Tuesday, December 16, 2008

Lincoln in Fredericksburg - May 23, 1862

Abraham Lincoln visited Fredericksburg, Virginia on May 23, 1862. The following account was published in the "Christian Banner" newspaper on May 27, 1862 and is taken from page 344 of the memoirs of James Hunnicutt, publisher of said newspaper, a northern sympathizer later run out of town.

"President Lincoln and Hon. Edwin M. Stanton, Secretary of War, visited Fredericksburg on last Friday, the 23d instant (May). They rode in a carriage drawn by four fine iron-gray horses. They crossed the Rappahannock River on the canal-boat bridge, and passed up Princess Anne Street to the Farmer's Bank, the head-quarters of General Patrick, where the carriage stopped about five minutes, and then moved off, as we were informed, to visit some camp of soldiers out of the town. A large escort accompanied the distinguished visitors. There were no demonstrations of joy, however, from any of the citizens. If they were met by the Honorable Mayor and Common Council, we have not learned the fact."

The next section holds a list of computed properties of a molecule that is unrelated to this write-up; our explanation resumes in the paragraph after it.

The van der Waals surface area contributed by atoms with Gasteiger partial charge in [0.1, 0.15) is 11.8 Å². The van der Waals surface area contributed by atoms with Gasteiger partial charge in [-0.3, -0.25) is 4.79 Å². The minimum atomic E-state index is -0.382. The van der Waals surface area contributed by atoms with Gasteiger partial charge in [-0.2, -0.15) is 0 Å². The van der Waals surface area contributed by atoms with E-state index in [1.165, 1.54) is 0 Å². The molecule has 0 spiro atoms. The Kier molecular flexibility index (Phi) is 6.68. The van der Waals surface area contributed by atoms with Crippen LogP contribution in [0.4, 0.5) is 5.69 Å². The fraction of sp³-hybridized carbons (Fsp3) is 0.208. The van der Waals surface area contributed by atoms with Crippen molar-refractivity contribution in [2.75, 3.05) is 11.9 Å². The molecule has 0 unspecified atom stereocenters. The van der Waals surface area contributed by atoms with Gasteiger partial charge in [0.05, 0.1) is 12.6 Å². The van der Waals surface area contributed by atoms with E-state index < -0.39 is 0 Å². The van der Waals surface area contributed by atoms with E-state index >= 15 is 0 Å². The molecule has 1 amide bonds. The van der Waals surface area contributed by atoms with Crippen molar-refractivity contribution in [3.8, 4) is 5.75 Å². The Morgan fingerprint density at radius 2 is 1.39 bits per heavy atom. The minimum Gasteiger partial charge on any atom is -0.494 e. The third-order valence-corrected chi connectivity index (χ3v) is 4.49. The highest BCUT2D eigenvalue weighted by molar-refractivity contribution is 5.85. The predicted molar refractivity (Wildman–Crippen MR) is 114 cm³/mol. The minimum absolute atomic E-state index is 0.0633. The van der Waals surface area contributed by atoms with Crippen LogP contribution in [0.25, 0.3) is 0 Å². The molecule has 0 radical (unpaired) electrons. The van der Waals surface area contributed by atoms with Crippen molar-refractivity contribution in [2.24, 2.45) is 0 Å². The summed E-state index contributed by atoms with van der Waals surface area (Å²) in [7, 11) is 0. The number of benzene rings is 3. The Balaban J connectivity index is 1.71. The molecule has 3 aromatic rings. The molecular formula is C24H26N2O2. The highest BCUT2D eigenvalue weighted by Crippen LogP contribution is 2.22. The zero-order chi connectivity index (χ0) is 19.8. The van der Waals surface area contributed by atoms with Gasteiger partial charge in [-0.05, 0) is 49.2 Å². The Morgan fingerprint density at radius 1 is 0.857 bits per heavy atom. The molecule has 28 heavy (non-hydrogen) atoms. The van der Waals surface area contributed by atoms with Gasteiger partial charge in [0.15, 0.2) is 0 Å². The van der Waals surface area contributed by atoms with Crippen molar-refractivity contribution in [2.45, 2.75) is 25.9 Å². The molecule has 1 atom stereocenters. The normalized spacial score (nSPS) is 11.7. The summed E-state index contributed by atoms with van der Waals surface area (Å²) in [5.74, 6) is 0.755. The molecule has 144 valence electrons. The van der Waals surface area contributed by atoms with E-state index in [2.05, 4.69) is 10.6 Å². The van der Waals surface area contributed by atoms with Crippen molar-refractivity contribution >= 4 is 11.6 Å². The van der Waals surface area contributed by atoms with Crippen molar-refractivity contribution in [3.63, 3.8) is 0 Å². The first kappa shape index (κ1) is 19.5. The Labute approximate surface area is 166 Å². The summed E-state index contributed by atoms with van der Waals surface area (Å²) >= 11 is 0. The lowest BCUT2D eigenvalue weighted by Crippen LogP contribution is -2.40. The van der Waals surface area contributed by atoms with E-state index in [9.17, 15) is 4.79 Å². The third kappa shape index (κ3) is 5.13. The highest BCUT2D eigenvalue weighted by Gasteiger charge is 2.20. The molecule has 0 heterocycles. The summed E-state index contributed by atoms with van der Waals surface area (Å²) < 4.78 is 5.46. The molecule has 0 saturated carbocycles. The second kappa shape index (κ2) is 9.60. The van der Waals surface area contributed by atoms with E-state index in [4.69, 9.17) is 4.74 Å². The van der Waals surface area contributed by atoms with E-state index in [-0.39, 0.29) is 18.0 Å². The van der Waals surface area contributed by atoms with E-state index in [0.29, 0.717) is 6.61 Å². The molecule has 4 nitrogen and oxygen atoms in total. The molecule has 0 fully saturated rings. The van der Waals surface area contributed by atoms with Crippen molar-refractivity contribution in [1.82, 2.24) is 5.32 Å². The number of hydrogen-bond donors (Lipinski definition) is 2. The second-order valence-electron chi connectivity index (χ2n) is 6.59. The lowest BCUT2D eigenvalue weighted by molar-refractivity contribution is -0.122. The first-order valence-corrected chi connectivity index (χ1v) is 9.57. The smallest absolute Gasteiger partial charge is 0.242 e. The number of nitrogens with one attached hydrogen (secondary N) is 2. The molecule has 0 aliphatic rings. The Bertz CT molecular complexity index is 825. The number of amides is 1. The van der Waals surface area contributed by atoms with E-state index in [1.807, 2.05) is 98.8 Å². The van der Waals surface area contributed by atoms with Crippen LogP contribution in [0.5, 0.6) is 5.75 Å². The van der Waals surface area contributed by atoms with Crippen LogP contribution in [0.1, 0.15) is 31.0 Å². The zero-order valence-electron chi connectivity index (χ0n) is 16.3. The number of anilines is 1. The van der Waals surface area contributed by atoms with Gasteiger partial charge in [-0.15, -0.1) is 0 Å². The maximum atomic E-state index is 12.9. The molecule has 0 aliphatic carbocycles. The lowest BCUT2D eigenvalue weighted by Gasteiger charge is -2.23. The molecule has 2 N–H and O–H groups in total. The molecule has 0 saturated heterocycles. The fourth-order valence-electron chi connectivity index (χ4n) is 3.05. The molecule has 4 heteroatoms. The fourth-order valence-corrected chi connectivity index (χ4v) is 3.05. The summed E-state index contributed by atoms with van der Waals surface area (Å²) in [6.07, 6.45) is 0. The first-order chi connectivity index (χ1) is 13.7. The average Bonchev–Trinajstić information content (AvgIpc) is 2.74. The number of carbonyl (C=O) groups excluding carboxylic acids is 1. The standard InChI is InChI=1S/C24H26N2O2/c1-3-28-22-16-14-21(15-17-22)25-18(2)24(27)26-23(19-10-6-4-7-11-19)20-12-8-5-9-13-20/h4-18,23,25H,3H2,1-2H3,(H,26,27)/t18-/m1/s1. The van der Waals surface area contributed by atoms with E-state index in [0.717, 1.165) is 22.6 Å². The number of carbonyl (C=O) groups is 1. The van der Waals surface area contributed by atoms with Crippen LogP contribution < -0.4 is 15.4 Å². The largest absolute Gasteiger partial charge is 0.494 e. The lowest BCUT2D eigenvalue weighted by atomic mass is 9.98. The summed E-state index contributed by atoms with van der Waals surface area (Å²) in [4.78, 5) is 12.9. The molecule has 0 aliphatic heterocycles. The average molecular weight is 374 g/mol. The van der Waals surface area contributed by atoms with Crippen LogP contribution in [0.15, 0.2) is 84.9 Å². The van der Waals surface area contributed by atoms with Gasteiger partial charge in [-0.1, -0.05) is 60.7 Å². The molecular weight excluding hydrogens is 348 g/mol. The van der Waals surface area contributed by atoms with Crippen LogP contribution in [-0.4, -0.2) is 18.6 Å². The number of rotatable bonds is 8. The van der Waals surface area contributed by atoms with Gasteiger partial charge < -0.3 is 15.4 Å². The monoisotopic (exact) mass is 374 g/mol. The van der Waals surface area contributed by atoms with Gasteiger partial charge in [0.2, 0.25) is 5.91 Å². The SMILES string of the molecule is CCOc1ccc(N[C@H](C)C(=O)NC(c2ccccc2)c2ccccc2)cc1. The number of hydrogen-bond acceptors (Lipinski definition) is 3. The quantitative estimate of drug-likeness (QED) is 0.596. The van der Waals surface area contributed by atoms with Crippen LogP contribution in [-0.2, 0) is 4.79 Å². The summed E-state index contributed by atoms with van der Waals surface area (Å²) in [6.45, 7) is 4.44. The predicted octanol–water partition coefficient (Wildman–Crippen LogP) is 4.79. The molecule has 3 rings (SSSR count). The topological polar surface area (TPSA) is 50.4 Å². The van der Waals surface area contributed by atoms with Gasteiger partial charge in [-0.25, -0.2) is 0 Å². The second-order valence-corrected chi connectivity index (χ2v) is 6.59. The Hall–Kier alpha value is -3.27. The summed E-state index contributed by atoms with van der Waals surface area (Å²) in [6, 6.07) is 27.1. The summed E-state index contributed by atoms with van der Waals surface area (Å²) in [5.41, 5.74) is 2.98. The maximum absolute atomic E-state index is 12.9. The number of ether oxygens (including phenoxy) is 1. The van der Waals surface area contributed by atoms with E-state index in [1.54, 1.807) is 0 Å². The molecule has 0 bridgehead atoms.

Betty Herndon Maury wrote: "Abraham Lincoln was in town on Friday [May 23, 1862]. Our Mayor did not call on him, and I did not hear a cheer as he passed along the streets. The streets are full of wagons and soldiers. "

1 comment:

Carolyn said...

Here is another report of Lincoln's May 1862 visit to Fredericksburg, this one from John Goolrick's Historic Fredericksburg: The Story of an Old Town:

". . . President Lincoln came to stay at Chatham and hold a grand review of the army of the Potomac. He was accompanied by Wm. H. Seward, Secretary of State and Edward Stanton, Secretary of War. On the plateau behind Chatham there was held a great artillery review. On the following day the President accompanied by some of his cabinet officers and the staff officers of the army, crossed the river on the lower pontoon bridge. They rode immediately to the provost marshal's headquarters in the building on the corner of Princess Anne and George Streets, which the National Bank now occupies. After taking lunch with General Patrick and in response to the calls of some troops present, President Lincoln from the front steps made a short but splendid address. The writer of this, sat on the steps of the St. George's Church, on the opposite side of the street and heard President Lincoln's speech."